Into National Service and even exhausting drill sessions on the Catterick square were halted for `smoke breaks.` When I joined my regiment (10th Royal Hussars) in the green hell of BFPO 16, one of the first events I attended was a Squadron `Smoker.` Cigarettes and the coupons by which they could be bought very cheaply were part of the currency of army life but guess what? It was during that time I decided to stop smoking. The reasons escape me now, but it may have had something to do with the economics of the `market` in selling coupons to the local populace.

February, 1962 - and demob from the 731 days of enforced confinement saw me take up smoking again, just as it became more expensive to do so with the absence of coupons in civilian life. Great move. Not. From then on the years of stress, responsibilities and the sheer hell of it saw me continue my addiction in smoke filled rooms and beyond where I felt that the world was my ash tray. And all this despite my family imploring me to stop. On one occasion, my youngest son, then aged about six, came home from school one day with a message for me which read, "You should not smok." (sic.)

And then one Christmas about 15 years ago, both Mrs. Snopper and I had a bout of `flu. Proper `flu with bells on - the kind that knocks you sideways and you know it`s the real thing rather than just a bit of a cold. Christmas was cancelled and despite valiant attempts, I found out that I couldn`t smoke even though I wanted to. The `flu went on for days and it dawned on me that this was the chance not so much to stop smoking but, rather, not to start again.

69 not out

Easier said than done? Well, we all have our own ways of doing things and in this instance mine was to go back to my cricket playing days. Now, when batting at cricket, I never set out to score fifty or a hundred - just 10. And if I managed 10, the next target would be 20 and so on. So I set myself the first target of going 100 hours without a cigarette, then 168 hours, which was a week, of course, then another 100 hours and so on.

After six weeks and reaching the 1,000 hours mark I seemed to stop counting the hours and stopped thinking quite so much about smoking. So, it was possible to stop smoking in one hour or even one minute all those years ago - proving that, as my now 41-years old youngest son has more recently said, the longest journeys starts with just one step.

Wednesday, July 02, 2008

Plymouth Argyle Football Club have today provided an object lesson in how to respond when one of their employees gets himself in deep trouble with the law.
Their 24-year-old goalkeeper, Luke McCormick, has been charged with causing death by dangerous driving and driving with excess alcohol last month following a motorway accident in which two young boys were killed.
McCormick appeared in court on June 6 and was released on bail. He is due to appear in court again in September

In a statement, the club said: "We have advised Luke McCormick that, in light of current circumstances, he has been suspended by the club and so will not be required to attend pre-season training." A concise, short statement that says much about the way in which the club is managed. It is positive, clear and entirely appropriate for the circumstances.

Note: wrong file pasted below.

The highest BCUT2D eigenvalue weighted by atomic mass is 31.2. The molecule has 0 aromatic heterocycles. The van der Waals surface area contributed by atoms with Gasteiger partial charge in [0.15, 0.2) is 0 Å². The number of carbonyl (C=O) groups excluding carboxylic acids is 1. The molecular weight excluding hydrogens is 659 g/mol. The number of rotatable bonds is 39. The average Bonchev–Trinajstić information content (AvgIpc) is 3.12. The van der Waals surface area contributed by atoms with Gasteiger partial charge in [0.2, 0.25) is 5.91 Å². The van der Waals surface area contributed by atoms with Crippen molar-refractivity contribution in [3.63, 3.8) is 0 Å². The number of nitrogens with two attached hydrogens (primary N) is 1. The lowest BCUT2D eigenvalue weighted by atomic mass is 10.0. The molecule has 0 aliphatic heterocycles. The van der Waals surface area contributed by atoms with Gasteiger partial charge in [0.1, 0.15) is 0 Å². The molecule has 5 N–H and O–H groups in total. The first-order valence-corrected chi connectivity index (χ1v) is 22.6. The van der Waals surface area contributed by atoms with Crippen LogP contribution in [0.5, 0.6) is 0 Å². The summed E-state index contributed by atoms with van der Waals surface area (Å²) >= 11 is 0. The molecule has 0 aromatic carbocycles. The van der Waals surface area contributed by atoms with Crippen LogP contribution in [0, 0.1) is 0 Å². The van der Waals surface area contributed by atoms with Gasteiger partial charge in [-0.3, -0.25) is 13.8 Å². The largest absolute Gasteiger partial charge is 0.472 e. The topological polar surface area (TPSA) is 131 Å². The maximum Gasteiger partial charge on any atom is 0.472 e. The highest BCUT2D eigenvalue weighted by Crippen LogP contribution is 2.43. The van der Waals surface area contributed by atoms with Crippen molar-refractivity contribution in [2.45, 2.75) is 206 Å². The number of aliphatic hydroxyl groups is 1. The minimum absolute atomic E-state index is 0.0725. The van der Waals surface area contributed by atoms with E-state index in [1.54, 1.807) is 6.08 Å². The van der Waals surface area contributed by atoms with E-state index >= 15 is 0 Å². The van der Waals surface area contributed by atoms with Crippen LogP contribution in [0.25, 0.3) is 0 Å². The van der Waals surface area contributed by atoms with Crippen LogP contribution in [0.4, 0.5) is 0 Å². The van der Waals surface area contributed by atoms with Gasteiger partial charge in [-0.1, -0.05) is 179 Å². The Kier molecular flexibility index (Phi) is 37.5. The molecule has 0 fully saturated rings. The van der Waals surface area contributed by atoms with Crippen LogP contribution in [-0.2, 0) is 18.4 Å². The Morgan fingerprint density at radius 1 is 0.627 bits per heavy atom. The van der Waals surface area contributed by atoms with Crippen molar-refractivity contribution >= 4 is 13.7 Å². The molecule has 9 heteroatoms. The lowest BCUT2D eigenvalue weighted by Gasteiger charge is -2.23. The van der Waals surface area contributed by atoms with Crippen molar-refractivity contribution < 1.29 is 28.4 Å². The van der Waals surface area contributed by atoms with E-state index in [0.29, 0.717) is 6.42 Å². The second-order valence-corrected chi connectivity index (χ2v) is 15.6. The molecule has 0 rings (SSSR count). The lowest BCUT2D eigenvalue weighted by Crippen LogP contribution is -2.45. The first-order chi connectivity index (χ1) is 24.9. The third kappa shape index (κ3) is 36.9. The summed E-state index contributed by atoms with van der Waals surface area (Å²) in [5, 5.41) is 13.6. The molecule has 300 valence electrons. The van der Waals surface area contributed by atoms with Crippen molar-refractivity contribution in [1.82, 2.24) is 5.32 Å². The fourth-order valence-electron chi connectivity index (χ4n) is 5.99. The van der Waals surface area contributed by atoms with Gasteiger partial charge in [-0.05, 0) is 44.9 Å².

Now, although they may not quite be in the same league as far as degrees of criminality are concerned, nevertheless it is interesting to contrast the stance Plymouth have taken with those of Newcastle and my beloved Saints.

Newcastle have among their ranks that serial malcontent Joey Barton, who may today have been released from a custodial sentence following a conviction for assault and who only yesterday was perhaps surprisingly handed only a suspended sentence for yet another wholly reprehensible incident involving a team mate. And yet, for all of this, Newcastle have yet to do anything about Barton`s continued employment with them, although they do threaten to begin talks with him about his future now that he is free to walk the streets for a while.

In Southampton`s case, two of their players, Nathan Dyer and Bradley Wright-Phillips are accused of stealing cash, mobile phones and other valuables from the staff room of a Southsea night club where the employees are alleged to earn less than the minimum wage, whereas the two accused are on literally thousands of pounds each week. They have already made one appearance before the Portsmouth beak and are due back in court again next week. So far, Southampton Football Club have done nothing to tackle this issue. Well, apart from ordering Dyer to train with the youth team as he is apparently in dispute with the club over a contract wrangle.

It strikes me that Plymouth have dealt with their `problem` quickly, correctly and appropriately and in the process have shown leadership and clarity of purpose. Their action not only reflects well on them but also shows up Newcastle and Southampton (I am sorry to say) for the hesitant, drifting organisations they have become. I`m afraid I am not prepared to spend any more of my money to watch the Dyers and Wright-Phillips` of this world strutting around a football pitch. That will only change if Saints finally discover purposeful personnel management, which has been conspicuous by its absence. I have my principles even if they don`t have theirs.